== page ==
The magistracy, of what sort soever it be, is ordained of God himself, for the peace and quietness of mankind; and so that he should have the chief place in the world. If the magistrate be an adversary to the Church, he may hinder and disturb it very much; but if he be a friend and a member of the Church, he is a most useful and excellent member thereof; he may profit it very much, and finally may help and further it very excellently.

The chief duty of the civil magistrate is to procure and maintain peace and public tranquillity: which, donbtless, he shall never do more happily than when he shall be truly seasoned with the fear of God and true religion—namely, when he shall, after the example of the most holy kings and princes of the people of the Lord, advance the preaching of the truth, and the pure and sincere faith, and shall root out lies and all superstition, with all impiety and idolatry, and shall defend the Church of God. For indeed we teach that the care of religion does chiefly appertain to the holy magistrate.

Let him, therefore, hold the Word of God in his hands, and look that nothing be taught contrary thereunto. In like manner, let him govern the people, committed to him of God, with good laws, made according to the Word of God in his hands, and look that nothing be taught contrary thereunto. Let him hold them in discipline and in duty and in obedience. Let him exercise judgment by judging uprightly: let him not respect any man's person, or receive bribes. Let a schoolmaster or tutor. But Christ, the deliverer, being once come, and the law taken away, we who believe are no more under the law (Rom. vi. 14), and the ceremonies have vanished out of use. And the apostles were so far from retaining them, or repairing them, in the Church of Christ, that they witnessed plainly that they would not lay any burden upon the Church (Acts xv. 28). Wherefore we should seem to bring in and set up Judaisin again if we should multiply ceremonies or rites in the Church according to the manner of the Jewish Church. And thus we are not of their judgment who would have the Church of Christ bound by many and divers rites, as it were by a certain schooling. For if the apostles would not thrust upon the Christian people the ceremonies and rites which were appointed by God, who is there, I pray you, that is well in his wits, that will thrust npon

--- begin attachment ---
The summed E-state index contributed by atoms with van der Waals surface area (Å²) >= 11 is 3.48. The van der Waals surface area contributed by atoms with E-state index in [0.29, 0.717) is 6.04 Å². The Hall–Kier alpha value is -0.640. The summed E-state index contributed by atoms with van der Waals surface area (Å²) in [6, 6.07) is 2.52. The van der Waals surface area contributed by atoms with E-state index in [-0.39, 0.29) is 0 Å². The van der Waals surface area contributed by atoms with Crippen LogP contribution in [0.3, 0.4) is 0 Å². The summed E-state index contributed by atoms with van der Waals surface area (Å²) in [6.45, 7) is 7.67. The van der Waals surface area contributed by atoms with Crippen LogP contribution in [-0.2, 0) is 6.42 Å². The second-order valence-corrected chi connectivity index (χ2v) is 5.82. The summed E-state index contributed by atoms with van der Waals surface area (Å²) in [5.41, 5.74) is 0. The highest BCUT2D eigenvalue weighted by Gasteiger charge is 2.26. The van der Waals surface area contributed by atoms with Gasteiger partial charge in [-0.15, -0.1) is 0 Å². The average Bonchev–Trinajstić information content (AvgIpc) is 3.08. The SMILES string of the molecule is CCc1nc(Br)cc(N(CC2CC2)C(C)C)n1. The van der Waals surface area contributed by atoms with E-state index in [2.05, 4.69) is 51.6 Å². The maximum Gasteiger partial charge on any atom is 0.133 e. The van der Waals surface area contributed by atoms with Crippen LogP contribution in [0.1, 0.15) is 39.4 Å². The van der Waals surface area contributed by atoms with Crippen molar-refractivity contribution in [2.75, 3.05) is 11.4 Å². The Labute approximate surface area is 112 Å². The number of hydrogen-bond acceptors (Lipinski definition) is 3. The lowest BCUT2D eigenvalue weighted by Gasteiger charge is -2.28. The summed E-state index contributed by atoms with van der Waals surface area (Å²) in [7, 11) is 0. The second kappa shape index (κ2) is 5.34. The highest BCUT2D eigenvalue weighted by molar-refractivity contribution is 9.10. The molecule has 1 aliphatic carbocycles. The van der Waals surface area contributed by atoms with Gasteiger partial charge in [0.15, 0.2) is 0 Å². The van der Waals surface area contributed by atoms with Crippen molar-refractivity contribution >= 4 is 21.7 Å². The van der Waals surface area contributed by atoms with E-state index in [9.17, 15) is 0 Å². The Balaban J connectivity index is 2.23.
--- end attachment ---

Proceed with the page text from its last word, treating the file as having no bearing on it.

it the inventions devised by man? The greater the heap of ceremonies in the Church, so much the more is taken, not only from Christian liberty, but also from Christ, and from faith in him ; while the people seek those things in ceremonies which they should seek in the only Son of God, Jesus Christ, through faith. Wherefore a few moderate and simple rites, that are not contrary to the Word of God, do suffice the godly.

And in that there is found diversity of rites in the churches, let no man say, therefore, that the churches do not agree. Socrates says, in his Church History, 'It were not possible to set down in writing all the ceremonies of the churches which are observed throughout cities and countries. No religion does keep every where the same ceremonies, although they admit and receive one and the self-same doctrine touching them; for even they who have one and the self-same faith do disagree among themselves about ceremonies. Thus much says Socrates; and we, at this day, having diversities in the celebration of the Lord's Supper, and in certain other things, in our churches, yet we do not disagree in doctrine and faith; neither is the unity and society of our churches rent asunder. For the churches have always used their liberty in such rites, as being things indifferent; which we also do at